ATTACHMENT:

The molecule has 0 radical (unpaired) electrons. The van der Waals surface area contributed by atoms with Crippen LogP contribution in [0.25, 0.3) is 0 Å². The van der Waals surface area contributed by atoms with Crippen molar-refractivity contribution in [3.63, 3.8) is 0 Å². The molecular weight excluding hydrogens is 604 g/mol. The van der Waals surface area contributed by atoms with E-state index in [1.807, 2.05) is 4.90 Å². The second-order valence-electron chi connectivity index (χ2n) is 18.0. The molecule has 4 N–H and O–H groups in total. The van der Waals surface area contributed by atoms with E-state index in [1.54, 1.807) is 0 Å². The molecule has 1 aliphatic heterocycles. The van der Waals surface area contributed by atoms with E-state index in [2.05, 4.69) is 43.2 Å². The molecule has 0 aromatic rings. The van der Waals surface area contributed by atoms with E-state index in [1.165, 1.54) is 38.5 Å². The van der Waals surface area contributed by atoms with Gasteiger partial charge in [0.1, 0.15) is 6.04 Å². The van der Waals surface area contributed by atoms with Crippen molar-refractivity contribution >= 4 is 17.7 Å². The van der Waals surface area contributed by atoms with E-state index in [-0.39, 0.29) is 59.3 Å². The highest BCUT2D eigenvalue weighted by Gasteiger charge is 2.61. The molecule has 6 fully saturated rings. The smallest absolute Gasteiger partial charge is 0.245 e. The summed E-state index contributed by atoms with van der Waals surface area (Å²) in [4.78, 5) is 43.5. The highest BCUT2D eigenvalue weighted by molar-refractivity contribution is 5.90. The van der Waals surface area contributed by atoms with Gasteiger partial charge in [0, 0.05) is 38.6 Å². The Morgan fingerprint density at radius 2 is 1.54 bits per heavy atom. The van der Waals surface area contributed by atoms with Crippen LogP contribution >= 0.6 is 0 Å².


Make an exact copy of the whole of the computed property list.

The molecule has 0 radical (unpaired) electrons. The van der Waals surface area contributed by atoms with Crippen LogP contribution in [0.25, 0.3) is 0 Å². The van der Waals surface area contributed by atoms with Crippen molar-refractivity contribution in [3.63, 3.8) is 0 Å². The molecular weight excluding hydrogens is 604 g/mol. The van der Waals surface area contributed by atoms with E-state index in [1.807, 2.05) is 4.90 Å². The second-order valence-electron chi connectivity index (χ2n) is 18.0. The molecule has 4 N–H and O–H groups in total. The van der Waals surface area contributed by atoms with E-state index in [1.54, 1.807) is 0 Å². The molecule has 1 aliphatic heterocycles. The van der Waals surface area contributed by atoms with E-state index in [2.05, 4.69) is 43.2 Å². The molecule has 0 aromatic rings. The van der Waals surface area contributed by atoms with E-state index in [1.165, 1.54) is 38.5 Å². The van der Waals surface area contributed by atoms with Gasteiger partial charge in [0.1, 0.15) is 6.04 Å². The van der Waals surface area contributed by atoms with Crippen molar-refractivity contribution >= 4 is 17.7 Å². The van der Waals surface area contributed by atoms with E-state index in [-0.39, 0.29) is 59.3 Å². The highest BCUT2D eigenvalue weighted by Gasteiger charge is 2.61. The molecule has 6 fully saturated rings. The smallest absolute Gasteiger partial charge is 0.245 e. The summed E-state index contributed by atoms with van der Waals surface area (Å²) in [4.78, 5) is 43.5. The highest BCUT2D eigenvalue weighted by molar-refractivity contribution is 5.90. The van der Waals surface area contributed by atoms with Gasteiger partial charge in [0, 0.05) is 38.6 Å². The Morgan fingerprint density at radius 2 is 1.54 bits per heavy atom. The van der Waals surface area contributed by atoms with Crippen LogP contribution >= 0.6 is 0 Å².